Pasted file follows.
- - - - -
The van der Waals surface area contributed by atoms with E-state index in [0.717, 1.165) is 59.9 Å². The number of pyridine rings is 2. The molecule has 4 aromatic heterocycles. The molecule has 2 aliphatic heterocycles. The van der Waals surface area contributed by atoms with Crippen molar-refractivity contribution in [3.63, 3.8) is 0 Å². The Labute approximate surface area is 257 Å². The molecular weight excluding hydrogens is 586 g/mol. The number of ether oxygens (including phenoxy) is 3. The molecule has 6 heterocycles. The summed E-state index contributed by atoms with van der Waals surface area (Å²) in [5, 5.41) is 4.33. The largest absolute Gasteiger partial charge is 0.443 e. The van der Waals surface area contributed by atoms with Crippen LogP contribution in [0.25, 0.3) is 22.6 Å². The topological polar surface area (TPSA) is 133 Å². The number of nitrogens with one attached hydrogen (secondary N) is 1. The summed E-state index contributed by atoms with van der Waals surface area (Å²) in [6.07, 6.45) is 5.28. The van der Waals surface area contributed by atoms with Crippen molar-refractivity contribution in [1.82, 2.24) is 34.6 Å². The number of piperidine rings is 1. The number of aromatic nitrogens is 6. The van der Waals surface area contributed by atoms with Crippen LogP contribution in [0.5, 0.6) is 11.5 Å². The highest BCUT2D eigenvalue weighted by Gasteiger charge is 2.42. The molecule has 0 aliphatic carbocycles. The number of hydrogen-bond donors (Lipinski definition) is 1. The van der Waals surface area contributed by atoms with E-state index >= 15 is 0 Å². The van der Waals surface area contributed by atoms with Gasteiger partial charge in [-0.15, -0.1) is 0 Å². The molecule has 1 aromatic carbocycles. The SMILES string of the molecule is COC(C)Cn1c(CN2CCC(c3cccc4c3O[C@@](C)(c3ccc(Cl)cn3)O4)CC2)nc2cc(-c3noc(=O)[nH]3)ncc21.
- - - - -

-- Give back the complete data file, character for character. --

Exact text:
The van der Waals surface area contributed by atoms with E-state index in [0.717, 1.165) is 59.9 Å². The number of pyridine rings is 2. The molecule has 4 aromatic heterocycles. The molecule has 2 aliphatic heterocycles. The van der Waals surface area contributed by atoms with Crippen molar-refractivity contribution in [3.63, 3.8) is 0 Å². The Labute approximate surface area is 257 Å². The molecular weight excluding hydrogens is 586 g/mol. The number of ether oxygens (including phenoxy) is 3. The molecule has 6 heterocycles. The summed E-state index contributed by atoms with van der Waals surface area (Å²) in [5, 5.41) is 4.33. The largest absolute Gasteiger partial charge is 0.443 e. The van der Waals surface area contributed by atoms with Crippen LogP contribution in [0.25, 0.3) is 22.6 Å². The topological polar surface area (TPSA) is 133 Å². The number of nitrogens with one attached hydrogen (secondary N) is 1. The summed E-state index contributed by atoms with van der Waals surface area (Å²) in [6.07, 6.45) is 5.28. The van der Waals surface area contributed by atoms with Crippen molar-refractivity contribution in [1.82, 2.24) is 34.6 Å². The number of piperidine rings is 1. The number of aromatic nitrogens is 6. The van der Waals surface area contributed by atoms with Crippen LogP contribution in [0.5, 0.6) is 11.5 Å². The highest BCUT2D eigenvalue weighted by Gasteiger charge is 2.42. The molecule has 0 aliphatic carbocycles. The number of hydrogen-bond donors (Lipinski definition) is 1. The van der Waals surface area contributed by atoms with E-state index >= 15 is 0 Å². The van der Waals surface area contributed by atoms with Gasteiger partial charge in [-0.15, -0.1) is 0 Å². The molecule has 1 aromatic carbocycles. The SMILES string of the molecule is COC(C)Cn1c(CN2CCC(c3cccc4c3O[C@@](C)(c3ccc(Cl)cn3)O4)CC2)nc2cc(-c3noc(=O)[nH]3)ncc21.